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Hard-boiled eggs

Harold McGee’s fascinating On Food and Cooking suggests, with a full scientific justification, that hard-boiled eggs are better cooked for a longer period at a lower temperature than I was taught by my Mum. He recommends a temperature of just 85ºC for 25 to 35 minutes rather than a full boil for ten minutes. The argument is that you get enough heat to the yolk to cook it without making the white too hard.

I couldn’t resist trying this. I put two large free-range eggs, straight from the fridge and well ahead of their best-before date, in a medium-sized saucepan of water at 85ºC (using one of two laboratory thermometers which have survived from my Dad’s days as an industrial chemist - he retired in 1970). By juggling the gas control and checking every three or four minutes I managed to keep the temperature stable to within a degree. (For anyone without a kitchen full of laboratory equipment, at 85ºC the water was still with tiny bubbles forming on the bottom of the pan and only two or three reaching the surface at any one moment. I wouldn’t even call this ’simmering’.)

I removed the first egg after 25 minutes and immersed it in running cold water. After ten minutes I did the same with the second egg, then rescued the first and peeled it.

The first thing I noticed was that the membrane between the shell and the white seemed much tougher than usual. Once I’d managed to tear the membrane (no mean feat), I was able to remove the shell very easily and cleanly.

The next was that the hydrogen sulphide smell so typical of hard-boiled eggs was much less powerful than usual. I had always assumed (presumably because of its yellow colour) that the gas came from the yolk, but in fact it comes from one of the proteins in the white and is released by heating it. Presumably keeping the cooking temperature low reduces this effect. Slicing the egg with a very sharp knife, I found the white ususually tender, as McGee had led me to expect. The yolk was fully cooked, and there was no sign of the dark greenish-black surface on it that one often sees. McGee says that this layer is ferrous sulphide, a harmless compound formed by the hydrogen sulphide reacting with iron on the surface of the yolk. Less H2S - less FeS, it seems.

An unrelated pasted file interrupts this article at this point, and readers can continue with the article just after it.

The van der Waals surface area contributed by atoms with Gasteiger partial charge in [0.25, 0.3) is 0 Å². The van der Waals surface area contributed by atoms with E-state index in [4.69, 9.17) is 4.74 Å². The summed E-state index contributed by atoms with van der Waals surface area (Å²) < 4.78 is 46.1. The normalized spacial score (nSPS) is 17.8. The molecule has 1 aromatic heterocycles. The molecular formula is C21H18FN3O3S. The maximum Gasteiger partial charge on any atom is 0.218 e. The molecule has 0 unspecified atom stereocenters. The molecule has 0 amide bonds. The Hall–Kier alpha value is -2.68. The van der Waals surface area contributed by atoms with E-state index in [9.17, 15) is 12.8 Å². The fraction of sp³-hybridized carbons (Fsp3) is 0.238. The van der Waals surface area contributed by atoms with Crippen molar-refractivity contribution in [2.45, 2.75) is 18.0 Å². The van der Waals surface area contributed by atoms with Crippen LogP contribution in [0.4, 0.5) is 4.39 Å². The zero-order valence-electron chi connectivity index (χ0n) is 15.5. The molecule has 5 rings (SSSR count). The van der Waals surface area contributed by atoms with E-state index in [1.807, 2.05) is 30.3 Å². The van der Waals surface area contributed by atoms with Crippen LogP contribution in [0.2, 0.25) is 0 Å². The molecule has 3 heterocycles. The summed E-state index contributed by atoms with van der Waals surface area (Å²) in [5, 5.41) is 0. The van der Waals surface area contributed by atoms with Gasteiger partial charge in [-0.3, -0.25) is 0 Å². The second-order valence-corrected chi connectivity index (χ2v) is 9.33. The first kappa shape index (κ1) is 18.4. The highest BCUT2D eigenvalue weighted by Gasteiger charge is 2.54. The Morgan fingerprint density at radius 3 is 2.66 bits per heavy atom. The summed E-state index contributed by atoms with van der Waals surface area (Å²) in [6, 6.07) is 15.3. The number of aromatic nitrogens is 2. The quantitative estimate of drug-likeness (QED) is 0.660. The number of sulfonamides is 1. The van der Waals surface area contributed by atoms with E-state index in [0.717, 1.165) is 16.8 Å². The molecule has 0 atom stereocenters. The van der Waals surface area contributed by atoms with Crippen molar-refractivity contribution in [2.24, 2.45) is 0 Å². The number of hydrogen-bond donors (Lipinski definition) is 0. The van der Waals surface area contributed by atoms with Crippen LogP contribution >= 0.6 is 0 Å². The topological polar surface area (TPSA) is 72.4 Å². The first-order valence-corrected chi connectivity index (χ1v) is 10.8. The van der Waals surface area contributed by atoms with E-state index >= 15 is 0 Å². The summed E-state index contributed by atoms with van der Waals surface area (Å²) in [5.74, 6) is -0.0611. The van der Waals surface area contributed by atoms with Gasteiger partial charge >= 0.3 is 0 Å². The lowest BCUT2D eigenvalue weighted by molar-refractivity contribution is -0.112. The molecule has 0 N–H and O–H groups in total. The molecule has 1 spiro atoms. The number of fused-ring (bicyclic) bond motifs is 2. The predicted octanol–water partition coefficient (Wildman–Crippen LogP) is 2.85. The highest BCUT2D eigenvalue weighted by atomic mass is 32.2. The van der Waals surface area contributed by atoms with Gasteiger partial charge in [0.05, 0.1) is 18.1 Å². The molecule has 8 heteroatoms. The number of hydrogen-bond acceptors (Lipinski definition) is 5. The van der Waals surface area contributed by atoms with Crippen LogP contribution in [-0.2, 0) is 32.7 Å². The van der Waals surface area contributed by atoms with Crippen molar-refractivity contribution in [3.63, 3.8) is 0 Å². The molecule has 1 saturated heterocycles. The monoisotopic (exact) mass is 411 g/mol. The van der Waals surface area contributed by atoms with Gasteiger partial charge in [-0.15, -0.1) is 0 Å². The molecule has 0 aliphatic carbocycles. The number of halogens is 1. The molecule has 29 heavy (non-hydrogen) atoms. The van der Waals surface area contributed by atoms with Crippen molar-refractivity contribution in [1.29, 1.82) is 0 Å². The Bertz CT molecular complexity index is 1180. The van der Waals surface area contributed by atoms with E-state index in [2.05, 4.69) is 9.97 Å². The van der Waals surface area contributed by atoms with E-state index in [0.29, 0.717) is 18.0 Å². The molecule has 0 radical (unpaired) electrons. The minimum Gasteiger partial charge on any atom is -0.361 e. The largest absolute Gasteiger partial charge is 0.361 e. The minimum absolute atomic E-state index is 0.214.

The egg was very pleasant to eat - quite the nicest hard-boiled egg I had ever cooked, with a white that was indeed much more tender than I’m used to. The only surviving problem was this: how do you get the white and the yolk to stick together when you slice the egg? My yolk was, if anything, a touch overcooked.

The 35-minute egg, also cooled for exactly ten minutes for consistency’s sake, was more of a problem. The membrane had stuck to both the shell and the white, so large pieces of white came away when I peeled the egg. The yolk was, inevitably, even more overcooked.

I wouldn’t dream of claiming that this tiny and unrepresentative selection of eggs has led to conclusive results, but the next egg I try will be cooked at 85ºC for 20 minutes.

Much later, we ate the famous ?Duck Egg 62ºC? (a TV star in its own right) at Sat Bains?s wonderful restaurant in Nottingham. This was, as you?d assume, cooked 23 degrees cooler than Harold?s hard-boiled job - but for two hours! The white was wonderfully tender and the yolk, astoundingly, was still runny, though thick and unctuous. It?s all about the temperatures at which different proteins coagulate, apparently. Maybe the hard-boiled egg could be cooked at a temperature lower than 85ºC...

Personal site for Paul Marsden: frustrated writer; experimental cook and all-round foodie; amateur wine-importer; former copywriter and press-officer; former teacher, teacher-trainer, educational software developer and documenter; still a professional web-developer but mostly retired.

This site was transferred in June 2005 to the Sites4Doctors Site Management System, and has been developed and maintained there ever since.